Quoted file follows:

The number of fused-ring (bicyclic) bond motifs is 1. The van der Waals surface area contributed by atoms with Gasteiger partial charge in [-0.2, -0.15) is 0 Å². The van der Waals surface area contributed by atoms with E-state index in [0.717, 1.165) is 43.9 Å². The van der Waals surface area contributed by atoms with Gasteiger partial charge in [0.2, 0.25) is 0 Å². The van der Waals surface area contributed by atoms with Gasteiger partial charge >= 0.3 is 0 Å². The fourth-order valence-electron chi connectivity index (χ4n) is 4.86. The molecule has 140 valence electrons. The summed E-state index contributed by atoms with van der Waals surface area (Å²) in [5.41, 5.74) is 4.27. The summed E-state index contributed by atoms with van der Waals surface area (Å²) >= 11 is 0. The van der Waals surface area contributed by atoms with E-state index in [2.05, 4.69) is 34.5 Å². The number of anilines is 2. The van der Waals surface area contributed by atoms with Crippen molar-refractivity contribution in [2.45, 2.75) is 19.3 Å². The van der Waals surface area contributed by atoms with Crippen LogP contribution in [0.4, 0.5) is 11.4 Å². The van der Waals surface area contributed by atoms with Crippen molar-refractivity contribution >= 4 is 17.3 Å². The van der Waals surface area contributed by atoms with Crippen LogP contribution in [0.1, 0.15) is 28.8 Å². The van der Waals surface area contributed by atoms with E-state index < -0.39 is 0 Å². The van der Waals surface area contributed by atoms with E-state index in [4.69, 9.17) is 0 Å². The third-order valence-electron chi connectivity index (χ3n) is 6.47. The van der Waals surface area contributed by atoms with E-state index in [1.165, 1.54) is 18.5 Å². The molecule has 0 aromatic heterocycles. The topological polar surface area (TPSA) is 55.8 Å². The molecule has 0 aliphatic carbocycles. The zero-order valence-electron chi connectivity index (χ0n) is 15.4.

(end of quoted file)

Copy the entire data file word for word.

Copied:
The number of fused-ring (bicyclic) bond motifs is 1. The van der Waals surface area contributed by atoms with Gasteiger partial charge in [-0.2, -0.15) is 0 Å². The van der Waals surface area contributed by atoms with E-state index in [0.717, 1.165) is 43.9 Å². The van der Waals surface area contributed by atoms with Gasteiger partial charge in [0.2, 0.25) is 0 Å². The van der Waals surface area contributed by atoms with Gasteiger partial charge >= 0.3 is 0 Å². The fourth-order valence-electron chi connectivity index (χ4n) is 4.86. The molecule has 140 valence electrons. The summed E-state index contributed by atoms with van der Waals surface area (Å²) in [5.41, 5.74) is 4.27. The summed E-state index contributed by atoms with van der Waals surface area (Å²) >= 11 is 0. The van der Waals surface area contributed by atoms with E-state index in [2.05, 4.69) is 34.5 Å². The number of anilines is 2. The van der Waals surface area contributed by atoms with Crippen molar-refractivity contribution in [2.45, 2.75) is 19.3 Å². The van der Waals surface area contributed by atoms with Crippen LogP contribution in [0.4, 0.5) is 11.4 Å². The van der Waals surface area contributed by atoms with Crippen molar-refractivity contribution >= 4 is 17.3 Å². The van der Waals surface area contributed by atoms with Crippen LogP contribution in [0.1, 0.15) is 28.8 Å². The van der Waals surface area contributed by atoms with E-state index < -0.39 is 0 Å². The van der Waals surface area contributed by atoms with E-state index in [4.69, 9.17) is 0 Å². The third-order valence-electron chi connectivity index (χ3n) is 6.47. The van der Waals surface area contributed by atoms with E-state index in [1.165, 1.54) is 18.5 Å². The molecule has 0 aromatic heterocycles. The topological polar surface area (TPSA) is 55.8 Å². The molecule has 0 aliphatic carbocycles. The zero-order valence-electron chi connectivity index (χ0n) is 15.4.